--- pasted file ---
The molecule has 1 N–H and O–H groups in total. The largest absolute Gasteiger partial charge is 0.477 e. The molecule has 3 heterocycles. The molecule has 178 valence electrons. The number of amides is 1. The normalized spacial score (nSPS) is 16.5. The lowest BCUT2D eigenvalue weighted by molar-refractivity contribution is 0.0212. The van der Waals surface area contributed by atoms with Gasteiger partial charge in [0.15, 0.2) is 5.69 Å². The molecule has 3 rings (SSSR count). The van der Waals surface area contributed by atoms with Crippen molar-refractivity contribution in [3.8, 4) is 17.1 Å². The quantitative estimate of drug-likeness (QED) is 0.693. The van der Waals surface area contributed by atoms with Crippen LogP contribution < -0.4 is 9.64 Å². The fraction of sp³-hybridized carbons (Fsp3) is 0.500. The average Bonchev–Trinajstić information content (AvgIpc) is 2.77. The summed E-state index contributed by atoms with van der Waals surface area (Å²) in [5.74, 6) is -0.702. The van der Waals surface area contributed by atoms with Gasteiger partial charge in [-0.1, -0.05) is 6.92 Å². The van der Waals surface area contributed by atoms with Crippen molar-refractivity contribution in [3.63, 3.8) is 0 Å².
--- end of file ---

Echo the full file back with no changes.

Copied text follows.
The molecule has 1 N–H and O–H groups in total. The largest absolute Gasteiger partial charge is 0.477 e. The molecule has 3 heterocycles. The molecule has 178 valence electrons. The number of amides is 1. The normalized spacial score (nSPS) is 16.5. The lowest BCUT2D eigenvalue weighted by molar-refractivity contribution is 0.0212. The van der Waals surface area contributed by atoms with Gasteiger partial charge in [0.15, 0.2) is 5.69 Å². The molecule has 3 rings (SSSR count). The van der Waals surface area contributed by atoms with Crippen molar-refractivity contribution in [3.8, 4) is 17.1 Å². The quantitative estimate of drug-likeness (QED) is 0.693. The van der Waals surface area contributed by atoms with Crippen LogP contribution < -0.4 is 9.64 Å². The fraction of sp³-hybridized carbons (Fsp3) is 0.500. The average Bonchev–Trinajstić information content (AvgIpc) is 2.77. The summed E-state index contributed by atoms with van der Waals surface area (Å²) in [5.74, 6) is -0.702. The van der Waals surface area contributed by atoms with Gasteiger partial charge in [-0.1, -0.05) is 6.92 Å². The van der Waals surface area contributed by atoms with Crippen molar-refractivity contribution in [3.63, 3.8) is 0 Å².